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Medical Bytes with Dr. K

It’s your life; it’s your responsibi­lity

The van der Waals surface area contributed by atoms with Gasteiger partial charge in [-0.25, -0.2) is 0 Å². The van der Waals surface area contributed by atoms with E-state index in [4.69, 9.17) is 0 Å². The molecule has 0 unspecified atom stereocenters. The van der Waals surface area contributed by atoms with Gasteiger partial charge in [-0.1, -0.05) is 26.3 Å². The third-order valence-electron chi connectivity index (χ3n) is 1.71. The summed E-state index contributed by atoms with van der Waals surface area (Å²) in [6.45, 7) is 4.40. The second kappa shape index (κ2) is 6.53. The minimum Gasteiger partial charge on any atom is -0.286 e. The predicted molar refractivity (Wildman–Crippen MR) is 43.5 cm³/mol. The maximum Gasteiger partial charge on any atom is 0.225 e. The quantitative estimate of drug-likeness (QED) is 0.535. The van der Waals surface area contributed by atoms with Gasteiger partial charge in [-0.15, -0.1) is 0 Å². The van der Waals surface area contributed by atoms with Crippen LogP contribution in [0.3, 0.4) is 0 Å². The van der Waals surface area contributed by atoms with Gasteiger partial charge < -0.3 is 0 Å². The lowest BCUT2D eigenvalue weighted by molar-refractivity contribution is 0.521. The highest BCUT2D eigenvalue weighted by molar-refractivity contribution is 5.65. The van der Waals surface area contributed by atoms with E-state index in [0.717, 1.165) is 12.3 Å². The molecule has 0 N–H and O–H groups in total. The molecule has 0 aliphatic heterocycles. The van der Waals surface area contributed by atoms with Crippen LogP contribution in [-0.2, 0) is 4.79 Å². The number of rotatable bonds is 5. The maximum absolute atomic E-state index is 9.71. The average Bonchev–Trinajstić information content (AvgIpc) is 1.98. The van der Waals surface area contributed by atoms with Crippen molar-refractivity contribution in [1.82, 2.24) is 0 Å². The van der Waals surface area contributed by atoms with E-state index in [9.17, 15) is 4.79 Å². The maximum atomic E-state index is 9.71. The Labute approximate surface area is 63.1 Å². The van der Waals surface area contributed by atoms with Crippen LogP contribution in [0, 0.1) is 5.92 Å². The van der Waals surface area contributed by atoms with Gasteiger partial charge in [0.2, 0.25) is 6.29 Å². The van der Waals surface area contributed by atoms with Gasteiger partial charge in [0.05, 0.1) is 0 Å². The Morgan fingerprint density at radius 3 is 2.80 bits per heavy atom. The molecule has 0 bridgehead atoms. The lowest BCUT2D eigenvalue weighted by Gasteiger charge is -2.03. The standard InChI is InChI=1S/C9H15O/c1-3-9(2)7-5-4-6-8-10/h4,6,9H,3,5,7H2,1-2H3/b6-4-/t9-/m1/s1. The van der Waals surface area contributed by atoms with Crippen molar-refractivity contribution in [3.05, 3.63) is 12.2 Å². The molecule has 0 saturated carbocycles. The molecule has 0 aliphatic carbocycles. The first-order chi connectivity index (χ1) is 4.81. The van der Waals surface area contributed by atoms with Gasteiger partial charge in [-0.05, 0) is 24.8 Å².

- with Dr. K